“Teresias Bound” by Rebecca James

Title: Teresias Bound
Author: Rebecca James
Genre: Trans Sci-Fi/Fantasy
Publisher: Self Publish
Length: Novel
Blurb

Aiden is a man in a woman’s body. His dream is to fly to Aquarix where the elusive Fluens–the only species capable of changing his life record and physically making him a man–reside, and for years he’s been working at a seedy brothel in Solarias to save enough money to make that dream a reality.

Lydo, the prince of Teresias, has spent his youth leading his father’s army and avoiding his responsibilities on his home planet. On brief leave during a dangerous mission, he stops at a brothel and acquires the services of a feisty young prostitute who insists Lydo refer to her as a boy. Amused by the girl, the prince pays her way to Aquarix.

Aiden is euphoric at his transformation, but Lydo is more than a little disconcerted by the fact he is attracted to Aiden as a man.

When it’s time to part ways, Aiden fulfills his second dream by taking a job on a spaceship. Resigned to step into his expected role on Teresias, the prince returns to his homophobic planet. But as the king parades princesses before his son in hopes of a betrothal, Lydo finds his heart remains with a certain adventurous boy somewhere out in space.

Review

Hands down, this is my new favorite mpreg. It’s also a fantastic trans story and one of the main characters is bisexual! And instead of being paranormal, it’s science fiction. I honestly wish I had written this, it’s that good.

The plot centers around Aiden, a human whore working in a brothel, who is saving enough money to visit the Fluens, a species who can supposedly change his body to meet his gender identity. One night he gets a visit from a road-weary alien prince, Lydo, who simply wants to stick his dick into a hole, get off, and go along his merry way.

Aiden turns out to be a particularly demanding whore, and while Lydo gripes over his peculiarities–like insisting he’s a boy and not a girl–he mostly goes along with it. Lydo’s too tired and horny to argue, and in the grand scheme of things it’s only for one night, so what does he care? No one from his court is going to bear witness to his depravity. His bemused acceptance of Aiden isn’t out of any higher sense of morality or goodness on his part, but there is something about Aiden that intrigues him. For reasons unknown to the reader, sometime during the night Lydo performs an alien emotional reading on Aiden, and for reasons not completely known to Lydo himself, he gives Aiden all the money he needs to complete his medical transition.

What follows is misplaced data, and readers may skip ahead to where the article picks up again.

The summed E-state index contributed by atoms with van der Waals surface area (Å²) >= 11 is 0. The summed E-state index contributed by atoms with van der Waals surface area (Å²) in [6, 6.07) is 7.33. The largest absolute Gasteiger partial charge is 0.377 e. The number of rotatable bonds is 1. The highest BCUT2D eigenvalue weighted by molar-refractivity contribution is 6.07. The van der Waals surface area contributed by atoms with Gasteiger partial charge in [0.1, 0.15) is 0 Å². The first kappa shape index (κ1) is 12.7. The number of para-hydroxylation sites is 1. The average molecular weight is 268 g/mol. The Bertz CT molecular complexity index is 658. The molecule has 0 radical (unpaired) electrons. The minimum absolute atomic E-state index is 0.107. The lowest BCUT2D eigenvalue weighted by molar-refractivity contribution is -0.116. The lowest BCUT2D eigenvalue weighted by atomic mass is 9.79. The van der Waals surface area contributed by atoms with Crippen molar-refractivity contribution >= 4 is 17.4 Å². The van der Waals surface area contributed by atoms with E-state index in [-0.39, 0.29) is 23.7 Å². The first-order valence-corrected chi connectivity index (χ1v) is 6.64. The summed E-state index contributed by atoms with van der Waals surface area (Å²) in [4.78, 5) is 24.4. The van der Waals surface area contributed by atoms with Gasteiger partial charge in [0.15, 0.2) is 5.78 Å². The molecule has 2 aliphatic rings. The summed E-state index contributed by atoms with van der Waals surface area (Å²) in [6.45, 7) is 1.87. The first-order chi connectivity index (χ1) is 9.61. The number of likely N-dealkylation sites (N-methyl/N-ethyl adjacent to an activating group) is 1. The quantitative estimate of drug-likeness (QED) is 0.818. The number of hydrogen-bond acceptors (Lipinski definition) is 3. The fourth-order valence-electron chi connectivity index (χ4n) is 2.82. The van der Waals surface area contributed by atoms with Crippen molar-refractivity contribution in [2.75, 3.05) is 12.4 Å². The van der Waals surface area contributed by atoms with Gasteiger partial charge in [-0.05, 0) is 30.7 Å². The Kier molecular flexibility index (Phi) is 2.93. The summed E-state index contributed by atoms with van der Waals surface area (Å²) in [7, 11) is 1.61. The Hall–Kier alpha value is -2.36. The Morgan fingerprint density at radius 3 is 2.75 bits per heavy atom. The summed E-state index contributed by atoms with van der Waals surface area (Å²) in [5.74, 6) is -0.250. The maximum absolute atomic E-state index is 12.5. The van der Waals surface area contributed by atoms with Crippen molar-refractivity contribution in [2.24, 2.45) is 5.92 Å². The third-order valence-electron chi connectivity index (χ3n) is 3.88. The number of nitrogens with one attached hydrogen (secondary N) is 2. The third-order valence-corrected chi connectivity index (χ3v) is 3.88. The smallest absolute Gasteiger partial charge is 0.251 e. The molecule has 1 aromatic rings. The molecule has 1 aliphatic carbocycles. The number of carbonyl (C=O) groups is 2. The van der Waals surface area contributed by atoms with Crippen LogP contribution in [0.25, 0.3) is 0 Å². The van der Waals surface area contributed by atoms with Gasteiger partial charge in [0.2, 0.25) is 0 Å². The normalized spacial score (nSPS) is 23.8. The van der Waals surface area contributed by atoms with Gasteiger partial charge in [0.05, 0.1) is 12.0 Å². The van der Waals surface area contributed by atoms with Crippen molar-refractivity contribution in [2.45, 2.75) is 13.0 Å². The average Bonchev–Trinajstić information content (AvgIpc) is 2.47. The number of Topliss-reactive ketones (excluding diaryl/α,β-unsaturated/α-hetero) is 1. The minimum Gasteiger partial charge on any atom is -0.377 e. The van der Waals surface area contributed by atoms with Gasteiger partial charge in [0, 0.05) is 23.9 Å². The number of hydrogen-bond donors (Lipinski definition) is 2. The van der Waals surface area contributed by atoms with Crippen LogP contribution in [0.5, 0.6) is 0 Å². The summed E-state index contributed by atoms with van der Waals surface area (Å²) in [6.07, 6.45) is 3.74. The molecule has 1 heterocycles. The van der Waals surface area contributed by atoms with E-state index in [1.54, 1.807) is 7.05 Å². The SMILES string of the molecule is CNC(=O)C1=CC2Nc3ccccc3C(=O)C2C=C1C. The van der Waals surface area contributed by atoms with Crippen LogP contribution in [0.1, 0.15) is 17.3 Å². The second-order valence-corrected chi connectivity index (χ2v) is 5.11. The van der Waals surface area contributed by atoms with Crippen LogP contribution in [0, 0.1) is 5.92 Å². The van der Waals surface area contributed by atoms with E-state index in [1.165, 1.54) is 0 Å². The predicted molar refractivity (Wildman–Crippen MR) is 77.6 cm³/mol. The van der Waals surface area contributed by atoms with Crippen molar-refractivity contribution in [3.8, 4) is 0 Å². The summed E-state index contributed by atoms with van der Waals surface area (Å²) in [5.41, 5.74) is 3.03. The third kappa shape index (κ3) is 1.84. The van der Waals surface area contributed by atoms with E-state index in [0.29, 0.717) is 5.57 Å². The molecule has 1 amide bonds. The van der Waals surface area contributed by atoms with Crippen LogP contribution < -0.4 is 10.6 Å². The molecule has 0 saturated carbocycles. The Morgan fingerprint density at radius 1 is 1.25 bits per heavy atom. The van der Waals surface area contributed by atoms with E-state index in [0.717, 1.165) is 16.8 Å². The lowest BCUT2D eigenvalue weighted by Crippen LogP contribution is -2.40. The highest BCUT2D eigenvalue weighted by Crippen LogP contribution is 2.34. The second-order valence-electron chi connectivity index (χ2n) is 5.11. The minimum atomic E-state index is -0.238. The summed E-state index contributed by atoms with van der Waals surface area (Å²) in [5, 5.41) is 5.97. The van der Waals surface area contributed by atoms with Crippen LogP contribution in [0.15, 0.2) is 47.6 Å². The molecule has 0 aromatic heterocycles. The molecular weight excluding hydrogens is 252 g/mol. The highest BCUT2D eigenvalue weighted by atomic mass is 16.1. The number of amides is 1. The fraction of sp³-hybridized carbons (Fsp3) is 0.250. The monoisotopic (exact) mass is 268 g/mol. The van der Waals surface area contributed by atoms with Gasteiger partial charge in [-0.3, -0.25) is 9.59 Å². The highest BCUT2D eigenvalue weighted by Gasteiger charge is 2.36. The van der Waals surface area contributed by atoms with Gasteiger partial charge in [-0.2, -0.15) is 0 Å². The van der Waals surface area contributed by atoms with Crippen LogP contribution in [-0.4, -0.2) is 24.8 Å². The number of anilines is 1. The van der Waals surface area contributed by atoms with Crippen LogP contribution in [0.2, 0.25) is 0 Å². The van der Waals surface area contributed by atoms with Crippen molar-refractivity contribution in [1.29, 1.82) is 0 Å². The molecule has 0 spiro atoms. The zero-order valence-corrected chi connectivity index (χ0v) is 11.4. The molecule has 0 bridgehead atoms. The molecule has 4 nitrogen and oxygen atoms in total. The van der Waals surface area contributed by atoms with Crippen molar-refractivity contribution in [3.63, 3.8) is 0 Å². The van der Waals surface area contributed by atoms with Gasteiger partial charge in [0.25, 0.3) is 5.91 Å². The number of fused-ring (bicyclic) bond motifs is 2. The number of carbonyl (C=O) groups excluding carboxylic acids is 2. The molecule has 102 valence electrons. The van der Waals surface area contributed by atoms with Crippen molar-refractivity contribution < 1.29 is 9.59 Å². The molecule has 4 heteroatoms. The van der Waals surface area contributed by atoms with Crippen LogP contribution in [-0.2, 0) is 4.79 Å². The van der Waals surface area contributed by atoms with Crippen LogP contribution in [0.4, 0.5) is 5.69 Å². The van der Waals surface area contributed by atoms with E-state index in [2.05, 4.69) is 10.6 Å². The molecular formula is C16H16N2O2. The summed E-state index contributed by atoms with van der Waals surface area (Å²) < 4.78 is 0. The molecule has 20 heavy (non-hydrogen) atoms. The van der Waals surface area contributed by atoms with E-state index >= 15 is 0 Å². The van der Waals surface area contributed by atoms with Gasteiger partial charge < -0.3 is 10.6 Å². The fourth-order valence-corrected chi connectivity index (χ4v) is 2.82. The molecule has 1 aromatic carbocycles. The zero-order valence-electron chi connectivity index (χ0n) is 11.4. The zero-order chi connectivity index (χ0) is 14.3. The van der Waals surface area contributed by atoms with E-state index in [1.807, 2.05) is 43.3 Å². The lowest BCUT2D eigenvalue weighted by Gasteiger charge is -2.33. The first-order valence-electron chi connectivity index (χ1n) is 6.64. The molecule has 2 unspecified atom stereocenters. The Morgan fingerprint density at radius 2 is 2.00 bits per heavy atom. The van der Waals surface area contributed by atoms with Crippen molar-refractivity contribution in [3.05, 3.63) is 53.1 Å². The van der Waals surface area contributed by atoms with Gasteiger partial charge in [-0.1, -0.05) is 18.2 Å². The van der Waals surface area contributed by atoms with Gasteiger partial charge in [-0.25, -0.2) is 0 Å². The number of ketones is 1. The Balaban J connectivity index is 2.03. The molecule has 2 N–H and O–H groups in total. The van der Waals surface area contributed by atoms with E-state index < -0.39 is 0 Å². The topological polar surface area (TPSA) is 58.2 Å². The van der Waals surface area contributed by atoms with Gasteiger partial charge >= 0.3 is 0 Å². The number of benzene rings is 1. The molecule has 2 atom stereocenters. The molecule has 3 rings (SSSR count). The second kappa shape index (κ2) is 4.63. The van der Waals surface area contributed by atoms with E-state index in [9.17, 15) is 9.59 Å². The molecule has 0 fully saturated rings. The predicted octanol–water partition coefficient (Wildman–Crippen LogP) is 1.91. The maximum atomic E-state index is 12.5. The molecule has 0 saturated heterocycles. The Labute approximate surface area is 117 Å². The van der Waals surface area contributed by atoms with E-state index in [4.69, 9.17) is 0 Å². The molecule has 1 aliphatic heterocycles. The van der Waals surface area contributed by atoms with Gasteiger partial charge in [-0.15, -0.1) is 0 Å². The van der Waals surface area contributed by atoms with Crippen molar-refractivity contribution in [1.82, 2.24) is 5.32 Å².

While that seems like a really sweet thing to do and you’d think the story would end there, it doesn’t. Aiden and Lydo keep running into each other, which eventually results in Lydo being there for Aiden’s transition with the Fluens, and Lydo sticking around after, to make sure Aiden gets a job and a place to live, etc. (That’s pretty normal for guys to do for a whore they just fucked twice, right?) After he’s ‘done right by Aiden’, Lydo has to return to his homophobic kingdom, while all those feelings he buried eat him up inside.

Aiden’s not exactly having the time of his life either. It seems the Fluens weren’t very communicative about what they did to Aiden’s body, and what he thought was the normal cis human male hookup, actually resulted in him retaining a few–completely functional–reproductive parts. Several weeks after Lydo leaves, Aiden’s told he’s pregnant.

The major question of the story is… what is he going to do about it?

The plot of this novel is entertaining, I loved the diversity, and all in all this is exactly the kind of book I like to read. And it’s an mpreg! I know the blurb doesn’t mention the mpreg pieces, so I’m kinda skating on thin ice as a reviewer here, but I also know people who don’t like mpreg wouldn’t appreciate the it’s an mpreg–surprise!, and people who do love mpreg would definitely want this called out, so I’m calling it out.

And it should be called out, because it’s awesome.

I loved how the transgender elements worked into the story. Aiden is emphatic early on that he’s male, which was nice, because this wasn’t really about him dealing with the internal struggles of transitioning. He knows who he is and what he wants. It’s more about Lydo and his species’ homophobia and how that stunts his emotional growth. This is clearly a gay romance story, and through Aiden’s transition, Lydo has to confront his own sexuality. Does he love men or women or both? Does it matter? What does that mean to his future rule? I appreciated how time was taken to address all these issues in a satisfying manner while the plot still moved along nicely.

On top of the incredible plot, the worldbuilding was light on the science fiction and fun, to say the least. I was fascinated with the various alien species–there was a male species with two cocks! And there were several enjoyable culture shock moments when one species did something incredibly offensive to another without realizing it. While not all the aspects of the worldbuilding were entirely believable–this was more science fantasy than science fiction–those moments were pretty convincing. All in all, an entertaining read.

I’d recommend this to mpreg romance lovers, scifi/fantasy lovers, trans literature enthusiasts, and really anyone who likes a good diverse read.


Review originally posted to Queer Sci Fi.

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